I never did like to get dirty. Especially under my fingernails.
I dig a little deeper in the clay, churning the topsoil up to pat around the plant that the Gardner just finished planting. I pluck a few small weeds around it, hoping they won’t hinder its growth.
Looking in disgust at my fingernails again, I stand up from kneeling and dust off hands first, then knees. The Gardner is working a few steps away–harder than I, as usual. I take in the sight for a moment, in awe of the vast improvements this garden had seen. You can’t tell much difference day to day usually, but when I think back to a year ago…two years ago…the progress is remarkable. We still had a long way to go for sure, but the Gardner’s steady presence left no doubt that the work was going to get finished. That was an encouraging thought on a hard day like today.
I walked over to a familiar weedy patch, dropped to my sore knees again, and started pulling away. After a moment, I heard a voice boom over my shoulders, “You know, sooner or later we’re gonna have to get to that one.” He pointed at the tall, burly weed just a few feet away from where I was working.
“That one?” I answered. “No, I’ve tried to pull up that one before…its much too sturdy. And besides, its so old, it kind of just blends in with the garden, you know? Gives it a bit of character.”
“It doesn’t belong in my garden,” he responded, gently but firmly. “It cannot stay forever.”
His look cut me a bit, and it hit me how silly I was to imply that He was not strong enough to pull it. I knew better but I sometimes forgot. Regardless, I still did not want to part with that particular weed. “Okay, sure. We’ll get to it one day–but for now I’m just gonna clean up around it.” I continued to crawl and pluck.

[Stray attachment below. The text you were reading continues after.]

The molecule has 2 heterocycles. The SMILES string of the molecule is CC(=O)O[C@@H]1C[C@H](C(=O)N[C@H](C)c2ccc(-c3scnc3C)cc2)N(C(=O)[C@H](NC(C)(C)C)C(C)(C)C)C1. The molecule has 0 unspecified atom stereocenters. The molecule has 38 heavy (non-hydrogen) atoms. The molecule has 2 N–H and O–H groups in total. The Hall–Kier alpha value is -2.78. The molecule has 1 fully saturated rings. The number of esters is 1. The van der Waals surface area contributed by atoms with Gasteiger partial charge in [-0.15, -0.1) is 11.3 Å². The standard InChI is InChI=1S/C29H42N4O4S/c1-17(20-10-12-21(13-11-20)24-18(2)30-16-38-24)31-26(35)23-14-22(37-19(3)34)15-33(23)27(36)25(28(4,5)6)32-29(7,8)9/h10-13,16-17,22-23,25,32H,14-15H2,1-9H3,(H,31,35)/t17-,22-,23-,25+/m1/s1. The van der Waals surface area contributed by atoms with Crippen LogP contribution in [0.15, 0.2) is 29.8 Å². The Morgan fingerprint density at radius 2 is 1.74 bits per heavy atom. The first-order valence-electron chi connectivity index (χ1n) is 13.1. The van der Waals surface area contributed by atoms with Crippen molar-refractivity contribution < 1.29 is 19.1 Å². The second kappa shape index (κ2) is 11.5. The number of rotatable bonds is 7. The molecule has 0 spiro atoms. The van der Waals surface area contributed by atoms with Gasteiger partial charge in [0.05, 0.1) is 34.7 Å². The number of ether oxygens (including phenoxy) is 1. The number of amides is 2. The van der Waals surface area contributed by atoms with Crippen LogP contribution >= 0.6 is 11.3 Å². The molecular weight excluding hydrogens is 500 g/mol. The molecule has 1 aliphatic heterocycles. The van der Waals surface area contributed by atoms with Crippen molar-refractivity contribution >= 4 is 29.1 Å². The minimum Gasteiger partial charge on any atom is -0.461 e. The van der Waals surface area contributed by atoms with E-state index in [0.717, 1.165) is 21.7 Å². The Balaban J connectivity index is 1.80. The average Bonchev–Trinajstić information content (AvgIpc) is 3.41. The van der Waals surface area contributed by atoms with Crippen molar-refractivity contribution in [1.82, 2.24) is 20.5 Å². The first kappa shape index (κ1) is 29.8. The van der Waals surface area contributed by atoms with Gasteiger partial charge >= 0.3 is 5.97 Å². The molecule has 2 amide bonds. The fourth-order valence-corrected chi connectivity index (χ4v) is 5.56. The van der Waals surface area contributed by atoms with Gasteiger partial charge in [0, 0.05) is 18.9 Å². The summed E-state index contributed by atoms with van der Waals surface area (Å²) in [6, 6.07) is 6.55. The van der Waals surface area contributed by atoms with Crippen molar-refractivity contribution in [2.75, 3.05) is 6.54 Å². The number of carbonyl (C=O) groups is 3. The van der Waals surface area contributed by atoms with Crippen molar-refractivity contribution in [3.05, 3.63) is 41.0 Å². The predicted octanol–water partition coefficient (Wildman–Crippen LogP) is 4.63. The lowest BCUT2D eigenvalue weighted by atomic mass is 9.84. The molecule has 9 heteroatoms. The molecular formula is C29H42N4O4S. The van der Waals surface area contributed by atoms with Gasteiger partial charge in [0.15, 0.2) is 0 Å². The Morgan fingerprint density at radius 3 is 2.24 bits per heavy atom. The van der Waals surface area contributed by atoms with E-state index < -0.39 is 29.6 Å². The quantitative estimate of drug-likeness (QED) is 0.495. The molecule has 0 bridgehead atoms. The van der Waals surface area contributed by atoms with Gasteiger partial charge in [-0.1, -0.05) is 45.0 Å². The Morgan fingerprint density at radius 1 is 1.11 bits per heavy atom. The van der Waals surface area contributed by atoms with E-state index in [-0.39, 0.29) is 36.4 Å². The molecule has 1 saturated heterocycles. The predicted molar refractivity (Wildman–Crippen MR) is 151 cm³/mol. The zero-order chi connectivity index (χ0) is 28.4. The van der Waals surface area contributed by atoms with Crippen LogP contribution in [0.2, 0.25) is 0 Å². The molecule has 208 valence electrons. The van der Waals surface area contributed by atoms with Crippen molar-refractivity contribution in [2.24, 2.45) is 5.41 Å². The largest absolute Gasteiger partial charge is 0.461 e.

He meanered my way, but I kept my attention on my work. When he got to the weed, he gave the trunk a sturdy kick, and seeds from its branches fell all around me. Three of them landed beside my hands in the dirt. “You know where all those little weeds are coming from, right? Please don’t tell me you’re oblivious to that fact. Day in, and day out, you crawl around here plucking those little seedlings, and by the end of the day they are sprouting again. Wouldn’t you rather cure the disease than treat the symptoms?”
He looked at me, enduring and patient. I sat back on my boots and stared at the weed, withered and old. The thing about that weed, you see, was that it had always been there. It was a constant–a given–as sure fire as the very dirt beneath it. Though I knew it to be a weed, its presence gave me a strange sort of comfort. I had given up on killing it long ago and begun to see it as a worthwhile part of my garden. As though it had a rightful place among the bushes, crops and flowers. I felt like killing it would be killing a part of me.
“It can’t stay in my garden forever,” he repeated. He bent over and placed his right hand and the bottom of the stalk, as if he was preparing to yank it out. “What’s it gonna be? Do you want me to kill it, or do you want to keep crawling around every day in its shade, plucking its fruit?”
I sat in silence, unable to answer. “You know,” he continued, “you could do an awful lot of planting in the time that you waste in this corner every day.”
I knew it. He was so right. But I just couldn’t watch it die. Not today.
“Tomorrow–we’ll do it tomorrow.” I finally answered, cringing on the inside. He sighed deep in his chest, let go of the stalk and stood up. Pursed lips and one last look at me, then he began walking back to his former project. Oh, how I hated that disappointed look in his eyes! But at least he was walking away, and I did not have to watch it die today. Tomorrow–tomorrow I would be ready for it.
He paused just a few yards away and turned my way, a confused look in his eyes. “I’m starting to lose count of the tomorrows.”